As the southeastern coast braces for the impact of Hurricane Florence, a powerful Category 1 storm, those who live further inland should expect to experience treacherous weather conditions as well.

Florence’s winds and rains continued to batter the Carolinas Friday morning. Forecasters warned as the storm continues to widen – and it is likely to linger along the coast for days – the hurricane will bring seawater surging onto land along with torrential downpours.

Those who live more inland could experience flash flooding, potential tornadoes and mudslides, forecasters said.


“Just because you’re not on the coast doesn’t mean you won’t get some big impact.”

— Ken Graham, National Hurricane Center

Up to 10 inches of rain is predicted as far west from the Atlantic Ocean as Charlotte, N.C., the NHC’s Ken Graham said Thursday. And 15 counties in North Carolina were under a tornado watch by Thursday morning, including: Beaufort, Carteret, Craven, Dare, Duplin, Greene, Hyde, Jones, Lenoir, Martin, Onslow, Pamlico, Pitt, Tyrrell and Washington Counties.

“Just because you’re not on the coast doesn’t mean you won’t get some big impact,” Graham said.

Just inland in North Carolina, the hurricane is pushing water up the sounds and rivers, Joel Cline, a tropical storm program coordinator with the National Oceanic and Atmospheric Administration (NOAA), told Fox News. And in the Outer Banks, there are only three inlets, creating a bottleneck effect holding water upstream for an extended period of time.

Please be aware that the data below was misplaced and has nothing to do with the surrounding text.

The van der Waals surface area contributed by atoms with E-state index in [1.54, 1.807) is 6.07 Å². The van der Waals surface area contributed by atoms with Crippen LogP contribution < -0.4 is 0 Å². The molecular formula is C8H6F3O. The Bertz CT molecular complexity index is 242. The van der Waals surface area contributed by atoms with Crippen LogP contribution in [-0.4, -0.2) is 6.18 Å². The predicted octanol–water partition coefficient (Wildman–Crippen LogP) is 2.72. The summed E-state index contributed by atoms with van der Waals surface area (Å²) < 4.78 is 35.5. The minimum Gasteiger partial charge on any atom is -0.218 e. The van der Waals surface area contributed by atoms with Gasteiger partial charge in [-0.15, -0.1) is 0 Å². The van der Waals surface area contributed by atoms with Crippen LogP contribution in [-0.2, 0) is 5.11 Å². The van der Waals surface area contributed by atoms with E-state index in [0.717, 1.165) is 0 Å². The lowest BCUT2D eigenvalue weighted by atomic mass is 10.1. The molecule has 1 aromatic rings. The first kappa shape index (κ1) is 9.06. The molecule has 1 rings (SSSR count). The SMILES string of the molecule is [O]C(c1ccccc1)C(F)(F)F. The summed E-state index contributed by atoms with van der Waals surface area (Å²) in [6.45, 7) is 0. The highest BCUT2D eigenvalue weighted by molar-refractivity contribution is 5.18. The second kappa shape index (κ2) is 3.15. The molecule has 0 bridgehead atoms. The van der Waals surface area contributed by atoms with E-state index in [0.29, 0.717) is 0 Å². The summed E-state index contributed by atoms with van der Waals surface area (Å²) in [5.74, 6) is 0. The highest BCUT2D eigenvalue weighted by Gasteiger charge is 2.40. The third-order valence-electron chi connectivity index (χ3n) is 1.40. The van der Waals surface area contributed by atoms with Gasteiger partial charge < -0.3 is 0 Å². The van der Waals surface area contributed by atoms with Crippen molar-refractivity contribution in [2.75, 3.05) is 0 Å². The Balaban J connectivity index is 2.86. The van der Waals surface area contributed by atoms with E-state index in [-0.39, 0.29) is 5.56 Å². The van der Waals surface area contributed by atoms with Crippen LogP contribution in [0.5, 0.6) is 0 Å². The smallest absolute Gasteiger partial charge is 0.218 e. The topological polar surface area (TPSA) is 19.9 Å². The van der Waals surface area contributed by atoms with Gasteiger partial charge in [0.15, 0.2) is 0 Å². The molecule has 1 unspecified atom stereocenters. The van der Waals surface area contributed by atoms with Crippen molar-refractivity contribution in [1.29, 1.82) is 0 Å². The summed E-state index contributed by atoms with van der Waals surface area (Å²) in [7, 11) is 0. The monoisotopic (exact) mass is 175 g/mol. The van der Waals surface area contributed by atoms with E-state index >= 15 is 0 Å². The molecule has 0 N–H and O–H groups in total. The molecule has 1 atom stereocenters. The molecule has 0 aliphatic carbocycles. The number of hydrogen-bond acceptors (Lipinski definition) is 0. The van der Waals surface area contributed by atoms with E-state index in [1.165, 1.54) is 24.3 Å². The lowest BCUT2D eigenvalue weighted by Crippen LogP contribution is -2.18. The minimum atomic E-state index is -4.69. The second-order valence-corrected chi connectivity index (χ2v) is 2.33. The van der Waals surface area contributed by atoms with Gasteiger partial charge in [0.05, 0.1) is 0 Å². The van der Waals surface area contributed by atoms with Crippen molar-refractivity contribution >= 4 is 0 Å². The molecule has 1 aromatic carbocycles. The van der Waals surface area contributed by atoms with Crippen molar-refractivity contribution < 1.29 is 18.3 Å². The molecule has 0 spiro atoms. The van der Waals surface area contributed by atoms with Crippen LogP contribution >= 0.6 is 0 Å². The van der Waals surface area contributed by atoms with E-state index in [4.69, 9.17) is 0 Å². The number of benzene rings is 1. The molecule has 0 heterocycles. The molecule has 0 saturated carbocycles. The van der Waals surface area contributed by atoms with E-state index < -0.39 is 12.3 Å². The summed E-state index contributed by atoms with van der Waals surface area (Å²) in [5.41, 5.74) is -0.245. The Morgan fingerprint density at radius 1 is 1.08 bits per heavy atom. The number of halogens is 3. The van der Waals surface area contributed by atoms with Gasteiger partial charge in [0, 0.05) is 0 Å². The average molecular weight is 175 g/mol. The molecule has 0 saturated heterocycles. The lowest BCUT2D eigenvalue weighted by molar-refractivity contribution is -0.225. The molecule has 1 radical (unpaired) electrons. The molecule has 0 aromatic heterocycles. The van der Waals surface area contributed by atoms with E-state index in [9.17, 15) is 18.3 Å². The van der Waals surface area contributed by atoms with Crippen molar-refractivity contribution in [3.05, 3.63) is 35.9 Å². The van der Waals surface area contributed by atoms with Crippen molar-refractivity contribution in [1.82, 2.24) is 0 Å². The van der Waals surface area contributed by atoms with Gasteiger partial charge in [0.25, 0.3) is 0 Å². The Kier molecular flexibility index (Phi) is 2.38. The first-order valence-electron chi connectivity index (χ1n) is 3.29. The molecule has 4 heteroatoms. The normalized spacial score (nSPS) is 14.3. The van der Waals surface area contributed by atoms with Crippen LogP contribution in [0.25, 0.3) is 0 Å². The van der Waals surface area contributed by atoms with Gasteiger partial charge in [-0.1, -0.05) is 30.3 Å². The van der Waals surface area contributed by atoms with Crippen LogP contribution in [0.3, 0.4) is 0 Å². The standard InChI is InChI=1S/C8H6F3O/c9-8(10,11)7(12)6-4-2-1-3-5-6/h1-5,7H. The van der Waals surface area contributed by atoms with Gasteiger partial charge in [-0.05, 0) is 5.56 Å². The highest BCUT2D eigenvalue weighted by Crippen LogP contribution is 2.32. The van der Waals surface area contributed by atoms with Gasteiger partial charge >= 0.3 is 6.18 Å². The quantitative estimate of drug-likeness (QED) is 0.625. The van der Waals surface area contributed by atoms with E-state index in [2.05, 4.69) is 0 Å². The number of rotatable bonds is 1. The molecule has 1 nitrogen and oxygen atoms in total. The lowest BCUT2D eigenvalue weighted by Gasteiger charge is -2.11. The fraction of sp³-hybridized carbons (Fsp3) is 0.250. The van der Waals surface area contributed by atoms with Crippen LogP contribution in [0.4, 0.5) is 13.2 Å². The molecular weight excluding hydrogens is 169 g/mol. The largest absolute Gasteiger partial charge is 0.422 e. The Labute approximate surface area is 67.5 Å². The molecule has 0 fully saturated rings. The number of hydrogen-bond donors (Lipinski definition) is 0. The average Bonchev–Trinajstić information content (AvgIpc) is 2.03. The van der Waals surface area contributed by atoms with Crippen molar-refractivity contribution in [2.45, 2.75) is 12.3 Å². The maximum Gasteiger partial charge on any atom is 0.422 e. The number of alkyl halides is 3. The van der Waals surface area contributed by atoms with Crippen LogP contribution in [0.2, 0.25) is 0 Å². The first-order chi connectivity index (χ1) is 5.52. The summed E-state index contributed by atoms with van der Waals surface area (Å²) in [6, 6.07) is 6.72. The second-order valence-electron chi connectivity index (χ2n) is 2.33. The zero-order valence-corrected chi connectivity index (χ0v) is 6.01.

As the storm continues to track toward western North Carolina and upstate South Carolina, heavy rains in the mountains could trigger mudslides due to the region’s topography, Cline added.

The hurricane brings “an impact that can potentially put your life at risk, so you need to plan for it,” Cline said.


Janey Camp, a research associate professor of civil and environmental engineering at Vanderbilt University, said the “biggest concern” for those not along the coast “is the deluge of precipitation that comes with” hurricanes.

“Hurricanes don’t move through like typical storm events; they are these massive events with a lot of rainfall, and sometimes they move fairly slowly once they make landfall and drop a lot of rain on communities that may not have infrastructure prepared to handle that,” Camp told Fox News.

She also said residents don’t need to live next to a river or creek to experience catastrophic flooding in their basements. Soil can become so saturated with all the rain from the hurricane that flooding can still occur, Camp said.